As a bonus there's also another story, involving that sexy spy, Cinderella; who is like a female James Bond, and so much nicer than that psycho Goldilocks (whom we're sure to meet again one day, even though she had an axe buried in her head last time we saw her plunge into a river).
As usual, the action is rough and tough, with few punches pulled; though in general the tone of the stories is gentler than those compiled into the previous two books. As fairytales for adults go, there is nothing better, and I'm of a mind, now that the story has gone the way it goes, to start the whole series all over again. It's great bedtime literature, and if, like me, you grew up with fairy tales, it's a homecoming of sorts. Thing is, in real life you can never go back--and often you really don't want to either--but FABLES on the whole takes me back to something familiar at the same time as it is firmly facing into the future.
On a purely professional basis and since I write novels and scripts myself, it was instructional to have the entire script to one of the 'episodes' collected into this volume added at the end. Been meaning to tackle this kind of medium myself, and for those similarly inclined there are valuable pointers for method and style.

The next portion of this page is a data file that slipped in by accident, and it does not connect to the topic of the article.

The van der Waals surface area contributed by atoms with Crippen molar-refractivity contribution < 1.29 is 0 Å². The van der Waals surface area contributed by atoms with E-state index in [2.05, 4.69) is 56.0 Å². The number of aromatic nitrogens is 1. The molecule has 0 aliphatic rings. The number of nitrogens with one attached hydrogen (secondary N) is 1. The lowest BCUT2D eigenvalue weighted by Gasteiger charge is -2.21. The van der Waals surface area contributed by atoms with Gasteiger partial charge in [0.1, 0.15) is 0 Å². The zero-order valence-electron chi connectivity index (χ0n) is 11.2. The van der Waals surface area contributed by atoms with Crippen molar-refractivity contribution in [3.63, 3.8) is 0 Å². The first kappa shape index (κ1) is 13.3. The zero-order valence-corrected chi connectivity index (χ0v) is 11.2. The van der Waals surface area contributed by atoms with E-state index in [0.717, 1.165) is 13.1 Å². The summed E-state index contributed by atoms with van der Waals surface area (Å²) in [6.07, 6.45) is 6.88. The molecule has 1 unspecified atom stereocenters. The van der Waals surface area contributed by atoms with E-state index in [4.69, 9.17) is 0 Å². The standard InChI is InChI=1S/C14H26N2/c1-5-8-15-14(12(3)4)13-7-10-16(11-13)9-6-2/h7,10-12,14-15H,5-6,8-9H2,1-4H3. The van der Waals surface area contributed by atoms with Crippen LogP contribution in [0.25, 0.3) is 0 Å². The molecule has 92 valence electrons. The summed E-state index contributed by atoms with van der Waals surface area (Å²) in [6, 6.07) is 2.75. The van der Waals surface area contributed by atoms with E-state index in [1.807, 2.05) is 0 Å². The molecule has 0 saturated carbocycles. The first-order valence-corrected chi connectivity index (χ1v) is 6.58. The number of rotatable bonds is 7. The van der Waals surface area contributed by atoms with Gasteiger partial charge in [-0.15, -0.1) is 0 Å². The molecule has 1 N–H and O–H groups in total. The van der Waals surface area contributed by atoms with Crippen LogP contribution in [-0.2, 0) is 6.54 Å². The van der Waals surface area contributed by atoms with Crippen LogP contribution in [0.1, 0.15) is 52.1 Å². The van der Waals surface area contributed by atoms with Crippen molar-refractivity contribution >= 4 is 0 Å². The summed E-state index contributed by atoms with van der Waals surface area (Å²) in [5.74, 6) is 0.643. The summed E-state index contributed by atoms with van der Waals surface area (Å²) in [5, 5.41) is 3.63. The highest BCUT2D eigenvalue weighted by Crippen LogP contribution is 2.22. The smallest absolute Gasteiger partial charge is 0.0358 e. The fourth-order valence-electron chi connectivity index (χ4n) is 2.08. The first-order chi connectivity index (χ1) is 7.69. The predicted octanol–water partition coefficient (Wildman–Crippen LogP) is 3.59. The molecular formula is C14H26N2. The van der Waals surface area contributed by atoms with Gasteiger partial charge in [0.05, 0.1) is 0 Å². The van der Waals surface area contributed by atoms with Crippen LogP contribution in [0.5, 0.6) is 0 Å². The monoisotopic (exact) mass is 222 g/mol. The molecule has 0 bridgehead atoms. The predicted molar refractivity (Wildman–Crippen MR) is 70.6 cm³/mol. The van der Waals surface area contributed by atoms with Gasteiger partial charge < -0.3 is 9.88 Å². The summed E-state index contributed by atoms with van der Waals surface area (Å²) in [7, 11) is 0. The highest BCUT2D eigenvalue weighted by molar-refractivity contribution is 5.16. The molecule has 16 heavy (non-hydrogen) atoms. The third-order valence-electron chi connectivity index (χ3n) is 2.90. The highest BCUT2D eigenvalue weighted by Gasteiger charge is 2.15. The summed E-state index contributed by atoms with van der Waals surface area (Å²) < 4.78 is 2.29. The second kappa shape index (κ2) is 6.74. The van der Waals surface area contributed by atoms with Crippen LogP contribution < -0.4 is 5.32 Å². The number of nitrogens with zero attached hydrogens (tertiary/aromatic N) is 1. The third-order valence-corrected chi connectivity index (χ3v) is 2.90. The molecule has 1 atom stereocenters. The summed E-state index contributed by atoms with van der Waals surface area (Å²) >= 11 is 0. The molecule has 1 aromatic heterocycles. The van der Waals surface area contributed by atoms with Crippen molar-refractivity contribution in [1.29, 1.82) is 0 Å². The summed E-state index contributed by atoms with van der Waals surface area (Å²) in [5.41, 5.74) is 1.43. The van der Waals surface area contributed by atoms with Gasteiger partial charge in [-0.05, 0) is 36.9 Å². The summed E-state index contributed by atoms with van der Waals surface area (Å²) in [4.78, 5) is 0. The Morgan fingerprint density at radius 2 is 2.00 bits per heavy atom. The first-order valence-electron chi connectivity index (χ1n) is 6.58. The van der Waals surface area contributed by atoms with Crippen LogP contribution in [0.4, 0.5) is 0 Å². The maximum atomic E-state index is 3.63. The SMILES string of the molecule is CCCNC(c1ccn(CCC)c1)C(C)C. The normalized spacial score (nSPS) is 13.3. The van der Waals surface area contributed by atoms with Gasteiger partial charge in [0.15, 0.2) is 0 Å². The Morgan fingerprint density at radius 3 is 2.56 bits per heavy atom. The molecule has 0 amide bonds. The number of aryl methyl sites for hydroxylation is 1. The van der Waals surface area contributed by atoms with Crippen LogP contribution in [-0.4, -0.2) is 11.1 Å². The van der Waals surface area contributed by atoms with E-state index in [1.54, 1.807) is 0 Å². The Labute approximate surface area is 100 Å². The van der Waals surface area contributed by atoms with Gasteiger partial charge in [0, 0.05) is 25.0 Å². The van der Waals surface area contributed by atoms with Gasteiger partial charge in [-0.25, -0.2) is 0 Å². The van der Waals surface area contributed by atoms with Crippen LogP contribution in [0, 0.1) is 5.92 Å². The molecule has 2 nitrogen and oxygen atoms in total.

4.0 out of 5 stars Ya'll should buy this. I am not endorsed by Willingham, I swear.,
Wolves has a bit for everybody. Mowgli gets a cool story, Bigby FINALLY returns after having been absent for several volumes worth and he comes back big. This is also the first time we get a first and proper look into his and Snow White's kids. At the end of the volume you will get some extra info about Fabletown and the Farm, which as far as I know is not even shown on the "official" fables wikia so its worth getting, and for those who want to know how comics are written you get the entire 50th issue in script form to see how author and artist team up to provide a comic for you every month.
All in all if you like the previous volumes I think you will like this one as well.
5.0 out of 5 stars amazing,